ETHYOL® (amifostine) is a prodrug that preferentially protects normal tissue against chemo- and radiotherapy toxicities1
The cytoprotective effects of ETHYOL are based on its preferential uptake into normal tissues – with concentrations that may be 100-fold greater than in tumor tissues14,16
Indication: ETHYOL (amifostine) is indicated to reduce the cumulative renal toxicity associated with repeated administration of cisplatin in patients with advanced ovarian cancer.
ETHYOL is indicated to reduce the incidence of moderate to severe xerostomia in patients undergoing post-operative radiation treatment for head and neck cancer, where the radiation port includes a substantial portion of the parotid glands.
IMPORTANT DOSAGE AND ADMINISTRATION INSTRUCTIONS
Patients should be adequately hydrated prior to ETHYOL infusion. Blood pressure should be monitored prior to, during and immediately after infusion. Antiemetic medication should be administered prior to and in conjunction with ETHYOL.
IMPORTANT SAFETY INFORMATION
ETHYOL is contraindicated in patients with known hypersensitivity to aminothiol compounds.
WARNINGS AND PRECAUTIONS
ETHYOL should not be administered in patients receiving chemotherapy for other malignancies in which chemotherapy can produce a significant survival benefit or cure. ETHYOL should not be administered in patients receiving definitive radiotherapy, since there are at present insufficient data to exclude a tumor-protective effect in this setting.
Patients who are hypotensive or in a state of dehydration should not receive ETHYOL. Patients should have antihypertensive therapy interrupted 24 hours preceding administration of ETHYOL. Patients should not receive ETHYOL where therapy cannot be stopped for 24 hours preceding treatment.
The fluid balance of the patient should be carefully monitored when ETHYOL is administered with highly emetogenic chemotherapy.
Fatal and serious cutaneous reactions such as Stevens-Johnson syndrome, erythema multiforme, toxic epidermal necrolysis, toxicoderma, exfoliative dermatitis and drug reaction with biopsy-confirmed eosinophilia and systemic symptoms (DRESS) have been reported with ETHYOL treatment. These reactions is higher in patients receiving ETHYOL as a radioprotectant. Serious cutaneous reactions may develop weeks after initiation of ETHYOL administration. Discontinue Ethyol for cutaneous reactions or mucosal lesions appearing outside the injection site or radiation port and for erythematous, edematous or bullous lesions on the palms or soles. Monitor patients carefully prior to, during and after ETHYOL administration. In case of severe acute allergic reactions ETHYOL should be immediately and permanently discontinued. Epinephrine and other appropriate measures should be available for treatment of serious allergic events such as anaphylaxis.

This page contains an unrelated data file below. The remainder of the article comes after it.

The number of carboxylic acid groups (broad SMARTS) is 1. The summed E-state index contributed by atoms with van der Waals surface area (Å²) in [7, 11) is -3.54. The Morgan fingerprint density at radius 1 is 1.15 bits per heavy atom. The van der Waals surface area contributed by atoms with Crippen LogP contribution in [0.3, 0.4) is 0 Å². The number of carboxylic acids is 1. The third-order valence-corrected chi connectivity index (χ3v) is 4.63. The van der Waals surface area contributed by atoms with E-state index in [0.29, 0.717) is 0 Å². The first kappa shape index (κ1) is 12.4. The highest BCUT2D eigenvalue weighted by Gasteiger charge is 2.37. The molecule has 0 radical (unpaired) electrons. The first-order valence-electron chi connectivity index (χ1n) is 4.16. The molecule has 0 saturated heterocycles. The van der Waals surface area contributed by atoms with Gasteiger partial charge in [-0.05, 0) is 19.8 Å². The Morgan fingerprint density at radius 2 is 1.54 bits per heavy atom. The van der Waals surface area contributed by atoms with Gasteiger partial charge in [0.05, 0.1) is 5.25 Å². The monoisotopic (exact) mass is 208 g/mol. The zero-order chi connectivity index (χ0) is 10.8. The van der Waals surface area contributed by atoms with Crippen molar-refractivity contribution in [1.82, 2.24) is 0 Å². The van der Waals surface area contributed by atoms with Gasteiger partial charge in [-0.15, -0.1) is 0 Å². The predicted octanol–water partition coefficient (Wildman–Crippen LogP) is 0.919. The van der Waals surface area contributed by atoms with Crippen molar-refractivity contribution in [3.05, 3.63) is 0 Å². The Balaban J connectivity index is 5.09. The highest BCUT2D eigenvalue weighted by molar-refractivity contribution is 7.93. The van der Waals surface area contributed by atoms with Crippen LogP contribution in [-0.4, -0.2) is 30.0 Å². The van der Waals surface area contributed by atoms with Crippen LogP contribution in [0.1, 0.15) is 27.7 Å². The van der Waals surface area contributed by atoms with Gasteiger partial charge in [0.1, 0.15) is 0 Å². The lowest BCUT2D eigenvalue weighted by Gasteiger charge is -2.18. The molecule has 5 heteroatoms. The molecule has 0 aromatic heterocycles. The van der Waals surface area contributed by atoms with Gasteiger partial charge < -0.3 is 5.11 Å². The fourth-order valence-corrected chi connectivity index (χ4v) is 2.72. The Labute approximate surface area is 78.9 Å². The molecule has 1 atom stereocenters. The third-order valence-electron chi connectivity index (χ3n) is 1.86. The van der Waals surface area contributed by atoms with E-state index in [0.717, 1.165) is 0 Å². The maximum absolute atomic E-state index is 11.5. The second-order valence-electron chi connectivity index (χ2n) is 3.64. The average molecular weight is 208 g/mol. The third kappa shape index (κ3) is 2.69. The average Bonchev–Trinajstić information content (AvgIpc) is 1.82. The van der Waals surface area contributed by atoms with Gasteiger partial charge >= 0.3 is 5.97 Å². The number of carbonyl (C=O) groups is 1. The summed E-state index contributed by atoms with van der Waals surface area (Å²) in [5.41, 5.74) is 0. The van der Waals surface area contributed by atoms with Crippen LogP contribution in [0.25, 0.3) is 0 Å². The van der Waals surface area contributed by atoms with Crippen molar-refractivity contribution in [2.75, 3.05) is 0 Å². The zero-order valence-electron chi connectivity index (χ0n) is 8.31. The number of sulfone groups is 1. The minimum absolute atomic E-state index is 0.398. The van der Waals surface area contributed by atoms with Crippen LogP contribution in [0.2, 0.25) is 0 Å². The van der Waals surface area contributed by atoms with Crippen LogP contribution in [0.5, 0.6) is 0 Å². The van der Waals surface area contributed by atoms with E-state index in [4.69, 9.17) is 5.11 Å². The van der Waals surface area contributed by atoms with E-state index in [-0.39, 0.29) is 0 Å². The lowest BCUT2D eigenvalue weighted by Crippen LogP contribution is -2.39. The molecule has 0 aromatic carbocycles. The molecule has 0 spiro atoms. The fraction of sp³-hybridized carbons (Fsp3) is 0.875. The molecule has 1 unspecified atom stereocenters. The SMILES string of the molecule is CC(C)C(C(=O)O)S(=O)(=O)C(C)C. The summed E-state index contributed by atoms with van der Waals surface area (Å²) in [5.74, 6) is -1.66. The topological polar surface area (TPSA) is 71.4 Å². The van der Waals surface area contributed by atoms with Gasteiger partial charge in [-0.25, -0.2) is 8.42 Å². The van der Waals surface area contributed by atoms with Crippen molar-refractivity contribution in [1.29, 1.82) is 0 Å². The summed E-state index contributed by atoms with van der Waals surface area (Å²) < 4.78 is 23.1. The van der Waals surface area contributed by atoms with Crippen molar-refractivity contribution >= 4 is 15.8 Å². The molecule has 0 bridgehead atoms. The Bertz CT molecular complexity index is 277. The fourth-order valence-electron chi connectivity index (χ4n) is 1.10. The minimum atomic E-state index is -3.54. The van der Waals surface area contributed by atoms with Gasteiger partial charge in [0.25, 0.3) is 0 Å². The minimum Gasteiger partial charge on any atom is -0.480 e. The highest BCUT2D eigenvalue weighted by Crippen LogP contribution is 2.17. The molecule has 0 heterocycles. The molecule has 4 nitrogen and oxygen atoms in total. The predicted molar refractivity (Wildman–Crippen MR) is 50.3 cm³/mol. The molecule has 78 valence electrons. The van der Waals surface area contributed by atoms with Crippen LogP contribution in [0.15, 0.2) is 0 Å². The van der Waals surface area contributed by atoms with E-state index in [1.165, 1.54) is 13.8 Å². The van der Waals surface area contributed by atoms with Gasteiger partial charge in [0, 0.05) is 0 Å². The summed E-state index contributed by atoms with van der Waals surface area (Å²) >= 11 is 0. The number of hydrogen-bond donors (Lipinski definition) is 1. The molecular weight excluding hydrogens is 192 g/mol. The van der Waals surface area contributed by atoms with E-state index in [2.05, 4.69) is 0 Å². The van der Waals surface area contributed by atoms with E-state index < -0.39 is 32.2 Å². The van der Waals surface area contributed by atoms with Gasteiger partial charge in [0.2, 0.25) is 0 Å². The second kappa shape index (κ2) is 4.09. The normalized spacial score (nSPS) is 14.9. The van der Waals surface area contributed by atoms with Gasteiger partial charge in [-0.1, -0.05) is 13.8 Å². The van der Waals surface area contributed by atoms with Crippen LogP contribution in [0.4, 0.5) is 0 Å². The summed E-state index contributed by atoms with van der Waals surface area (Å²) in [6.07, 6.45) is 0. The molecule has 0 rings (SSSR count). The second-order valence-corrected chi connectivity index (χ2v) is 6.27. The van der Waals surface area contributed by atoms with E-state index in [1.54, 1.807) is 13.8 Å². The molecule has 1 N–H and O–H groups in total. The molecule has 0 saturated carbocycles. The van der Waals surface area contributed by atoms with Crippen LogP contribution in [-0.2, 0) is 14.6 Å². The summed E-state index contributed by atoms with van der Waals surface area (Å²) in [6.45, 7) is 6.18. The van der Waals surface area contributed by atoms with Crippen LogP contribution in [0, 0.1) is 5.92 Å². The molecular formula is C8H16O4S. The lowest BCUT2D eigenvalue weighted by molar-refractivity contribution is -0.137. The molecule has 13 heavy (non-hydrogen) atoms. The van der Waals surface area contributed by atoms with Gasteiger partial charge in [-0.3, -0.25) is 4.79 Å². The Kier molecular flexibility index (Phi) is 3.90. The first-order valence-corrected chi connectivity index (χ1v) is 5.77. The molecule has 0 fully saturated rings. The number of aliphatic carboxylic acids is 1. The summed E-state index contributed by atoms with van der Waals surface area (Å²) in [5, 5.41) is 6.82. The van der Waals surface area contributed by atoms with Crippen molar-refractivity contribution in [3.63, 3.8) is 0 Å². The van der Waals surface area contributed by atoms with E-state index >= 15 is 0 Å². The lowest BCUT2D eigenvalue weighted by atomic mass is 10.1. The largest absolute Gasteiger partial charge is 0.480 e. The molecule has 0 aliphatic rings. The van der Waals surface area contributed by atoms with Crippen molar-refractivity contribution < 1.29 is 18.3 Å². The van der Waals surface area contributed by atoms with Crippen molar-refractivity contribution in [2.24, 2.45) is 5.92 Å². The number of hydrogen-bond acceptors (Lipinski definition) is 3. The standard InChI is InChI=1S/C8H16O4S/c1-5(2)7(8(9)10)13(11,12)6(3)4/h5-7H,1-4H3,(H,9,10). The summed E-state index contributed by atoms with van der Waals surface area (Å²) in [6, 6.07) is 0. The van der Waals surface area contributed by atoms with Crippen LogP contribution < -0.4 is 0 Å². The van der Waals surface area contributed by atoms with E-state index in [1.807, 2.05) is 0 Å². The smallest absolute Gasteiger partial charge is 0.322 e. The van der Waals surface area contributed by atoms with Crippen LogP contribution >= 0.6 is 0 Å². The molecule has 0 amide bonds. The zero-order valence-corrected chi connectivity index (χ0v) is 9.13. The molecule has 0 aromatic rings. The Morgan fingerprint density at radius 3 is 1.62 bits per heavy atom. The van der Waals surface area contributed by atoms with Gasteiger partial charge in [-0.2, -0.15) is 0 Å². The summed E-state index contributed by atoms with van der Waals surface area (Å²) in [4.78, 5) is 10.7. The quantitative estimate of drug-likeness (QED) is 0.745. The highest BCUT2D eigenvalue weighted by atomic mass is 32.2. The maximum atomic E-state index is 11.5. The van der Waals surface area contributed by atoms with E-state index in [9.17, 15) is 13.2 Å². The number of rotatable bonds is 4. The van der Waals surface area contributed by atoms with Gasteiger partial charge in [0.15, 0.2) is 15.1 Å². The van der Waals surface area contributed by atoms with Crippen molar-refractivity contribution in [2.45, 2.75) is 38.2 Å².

In a randomized study of patients with ovarian cancer given ETHYOL, the most common adverse events included transient hypotension, nausea, vomiting, and a decrease in serum calcium concentrations. Other adverse events reported in clinical studies involving patients with ovarian or head and neck cancers include hypersensitivity and anaphylactic reactions, flushing, chills, malaise, pyrexia, diplopia, blurred vision, rash, dizziness, somnolence, hiccups, diarrhea, and sneezing. Injection site reactions including pruritus and urticaria were also observed.
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